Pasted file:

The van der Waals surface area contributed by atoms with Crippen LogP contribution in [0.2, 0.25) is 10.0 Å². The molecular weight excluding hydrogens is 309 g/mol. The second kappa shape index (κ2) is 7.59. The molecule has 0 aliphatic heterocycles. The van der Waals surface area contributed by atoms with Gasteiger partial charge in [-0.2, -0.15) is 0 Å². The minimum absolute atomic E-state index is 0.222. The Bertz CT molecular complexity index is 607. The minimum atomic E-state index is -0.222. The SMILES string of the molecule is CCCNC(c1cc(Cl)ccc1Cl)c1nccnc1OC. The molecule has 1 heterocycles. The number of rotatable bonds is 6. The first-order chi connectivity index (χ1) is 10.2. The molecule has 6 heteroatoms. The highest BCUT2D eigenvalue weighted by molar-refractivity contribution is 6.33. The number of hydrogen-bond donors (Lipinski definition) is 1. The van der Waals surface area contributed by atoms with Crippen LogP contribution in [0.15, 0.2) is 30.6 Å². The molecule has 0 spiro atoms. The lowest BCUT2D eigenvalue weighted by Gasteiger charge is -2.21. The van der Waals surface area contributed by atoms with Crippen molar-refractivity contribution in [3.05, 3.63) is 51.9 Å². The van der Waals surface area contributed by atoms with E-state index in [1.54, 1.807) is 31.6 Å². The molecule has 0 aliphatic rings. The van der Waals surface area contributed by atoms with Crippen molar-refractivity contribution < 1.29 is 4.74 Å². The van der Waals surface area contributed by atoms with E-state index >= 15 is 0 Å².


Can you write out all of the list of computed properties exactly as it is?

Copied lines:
The van der Waals surface area contributed by atoms with Crippen LogP contribution in [0.2, 0.25) is 10.0 Å². The molecular weight excluding hydrogens is 309 g/mol. The second kappa shape index (κ2) is 7.59. The molecule has 0 aliphatic heterocycles. The van der Waals surface area contributed by atoms with Gasteiger partial charge in [-0.2, -0.15) is 0 Å². The minimum absolute atomic E-state index is 0.222. The Bertz CT molecular complexity index is 607. The minimum atomic E-state index is -0.222. The SMILES string of the molecule is CCCNC(c1cc(Cl)ccc1Cl)c1nccnc1OC. The molecule has 1 heterocycles. The number of rotatable bonds is 6. The first-order chi connectivity index (χ1) is 10.2. The molecule has 6 heteroatoms. The highest BCUT2D eigenvalue weighted by molar-refractivity contribution is 6.33. The number of hydrogen-bond donors (Lipinski definition) is 1. The van der Waals surface area contributed by atoms with Crippen LogP contribution in [0.15, 0.2) is 30.6 Å². The molecule has 0 spiro atoms. The lowest BCUT2D eigenvalue weighted by Gasteiger charge is -2.21. The van der Waals surface area contributed by atoms with Crippen molar-refractivity contribution in [3.05, 3.63) is 51.9 Å². The van der Waals surface area contributed by atoms with E-state index in [1.54, 1.807) is 31.6 Å². The molecule has 0 aliphatic rings. The van der Waals surface area contributed by atoms with Crippen molar-refractivity contribution < 1.29 is 4.74 Å². The van der Waals surface area contributed by atoms with E-state index >= 15 is 0 Å².